A few years ago, I had to swear off dating musicians. I’d been dating them since high school, both casual guitar-noodlers and career musicians who had songs on CW shows and their faces on T-shirts. Again and again I’d fall for the sensitive guitar player who wears eyeliner … and again and again the same patterns would repeat themselves that led to us breaking up. I have nothing but the nicest things to say about most of them as people. Don’t take my swearing-off musicians as a warning, per se. On the contrary, my loss is your gain — the more for you! Just make sure you know these 12 details first. Keep reading »
I have something I need to get off my chest. I’m experiencing pangs of guilt about writing about dating when I’m no longer doing it. I wake up some mornings and feel like I’m the Benedict Arnold of the single population. During my time at The Frisky, I have gone through pockets of non-singleness, but for the most part I have been single and proud to be so, with moments of not-proud-to be so. I’ve written about the ups and downs of that, but mostly, I accepted and embraced singlehood. I cultivated an identity around it.
As much as I griped about having to sleep on the pull-out couch every Christmas (that did genuinely suck), as much as I blamed myself for being single, as much as I kicked and screamed my way through online dating, as many times as I gave up and went on dating hiatuses, the truth is that I liked being single. I liked being free to hang out with friends, or go to hot yoga, or wake up as early as I felt like on a Sunday morning (I never sleep past 8 a.m). I liked reading my books on the subway and always being in charge of what to watch on Netflix live streaming. Season 3 of “RuPaul’s Drag Race” at 7 a.m. on Saturday? WERK! I liked making unilateral decisions about everything in my life because, seriously, it’s the height of personal freedom. It’s something that everyone should experience. It’s a state of being to be savored for as long as it lasts. Keep reading »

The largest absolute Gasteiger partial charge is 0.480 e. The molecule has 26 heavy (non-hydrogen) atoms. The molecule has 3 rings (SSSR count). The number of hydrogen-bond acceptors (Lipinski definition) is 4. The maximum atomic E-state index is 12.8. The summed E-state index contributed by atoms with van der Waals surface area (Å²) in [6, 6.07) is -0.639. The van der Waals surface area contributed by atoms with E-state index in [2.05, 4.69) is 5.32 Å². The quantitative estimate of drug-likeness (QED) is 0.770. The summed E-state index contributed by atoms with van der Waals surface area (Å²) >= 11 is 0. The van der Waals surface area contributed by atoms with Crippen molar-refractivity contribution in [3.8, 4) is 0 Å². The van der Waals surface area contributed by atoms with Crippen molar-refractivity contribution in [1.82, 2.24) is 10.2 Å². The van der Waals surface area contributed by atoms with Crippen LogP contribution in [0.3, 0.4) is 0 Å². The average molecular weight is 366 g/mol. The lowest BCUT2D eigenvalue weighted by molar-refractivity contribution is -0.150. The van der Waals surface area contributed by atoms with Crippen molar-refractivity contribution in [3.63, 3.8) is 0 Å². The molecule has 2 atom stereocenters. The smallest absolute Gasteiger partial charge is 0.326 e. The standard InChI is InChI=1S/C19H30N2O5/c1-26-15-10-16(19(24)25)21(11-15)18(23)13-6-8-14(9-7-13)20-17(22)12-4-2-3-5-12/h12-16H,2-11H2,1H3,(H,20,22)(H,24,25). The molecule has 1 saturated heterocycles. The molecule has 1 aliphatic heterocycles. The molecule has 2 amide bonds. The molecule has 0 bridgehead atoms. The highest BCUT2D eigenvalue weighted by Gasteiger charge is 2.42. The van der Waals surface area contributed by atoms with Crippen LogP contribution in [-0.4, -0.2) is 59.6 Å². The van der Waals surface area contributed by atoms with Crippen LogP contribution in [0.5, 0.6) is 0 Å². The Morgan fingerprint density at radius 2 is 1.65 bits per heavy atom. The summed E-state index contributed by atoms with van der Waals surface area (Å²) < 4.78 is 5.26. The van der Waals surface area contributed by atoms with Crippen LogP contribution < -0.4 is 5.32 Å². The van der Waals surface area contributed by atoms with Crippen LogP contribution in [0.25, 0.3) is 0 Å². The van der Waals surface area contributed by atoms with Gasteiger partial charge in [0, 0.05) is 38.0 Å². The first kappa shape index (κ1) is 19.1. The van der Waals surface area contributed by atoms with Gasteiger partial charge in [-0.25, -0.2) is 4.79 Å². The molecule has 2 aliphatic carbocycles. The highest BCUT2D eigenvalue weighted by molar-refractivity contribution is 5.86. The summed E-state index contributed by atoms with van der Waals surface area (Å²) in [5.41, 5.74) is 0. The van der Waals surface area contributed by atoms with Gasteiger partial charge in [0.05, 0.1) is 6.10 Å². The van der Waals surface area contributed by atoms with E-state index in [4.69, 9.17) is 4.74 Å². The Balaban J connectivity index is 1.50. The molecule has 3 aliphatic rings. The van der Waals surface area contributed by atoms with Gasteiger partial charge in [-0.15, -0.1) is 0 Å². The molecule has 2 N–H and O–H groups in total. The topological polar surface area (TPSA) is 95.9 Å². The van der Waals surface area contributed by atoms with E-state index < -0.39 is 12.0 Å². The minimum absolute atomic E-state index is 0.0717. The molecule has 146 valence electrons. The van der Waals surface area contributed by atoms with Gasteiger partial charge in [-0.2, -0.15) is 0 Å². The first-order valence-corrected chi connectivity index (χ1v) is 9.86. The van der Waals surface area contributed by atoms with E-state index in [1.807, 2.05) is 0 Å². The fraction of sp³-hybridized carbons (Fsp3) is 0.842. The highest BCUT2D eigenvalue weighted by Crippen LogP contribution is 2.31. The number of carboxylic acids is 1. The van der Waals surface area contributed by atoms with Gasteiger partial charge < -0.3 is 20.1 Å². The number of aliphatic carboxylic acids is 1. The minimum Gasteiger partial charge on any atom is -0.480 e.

A few weeks into my relationship with “Ben,” I left town for about two months. The week after we moved in together, I left again. Every couple comes into a relationship with baggage, but mine was a little more literal. I’m a travel writer, and my job sends me on the road regularly. As much as it’s awesome to go to Mexico City or Copenhagen to report stories, my on-and-off travel schedule has made it hard to build relationships. And when it came to building a relationship with a dude I wanted to spend the rest of my life with, I had to learn how to make it work – even when “it” was an ocean away.
In some ways, our relationship is just like any other long-distance relationship. We chat on Skype, keep in touch on IM, and make a point of checking in just to talk about normal stuff like what kind of mischief the cat has been up to. But it’s hard to get rid of the guilt I feel when I’m sitting on a beach or in an outdoor café when I know that Ben is chained to his computer at the office or going to boring meetings. Keep reading »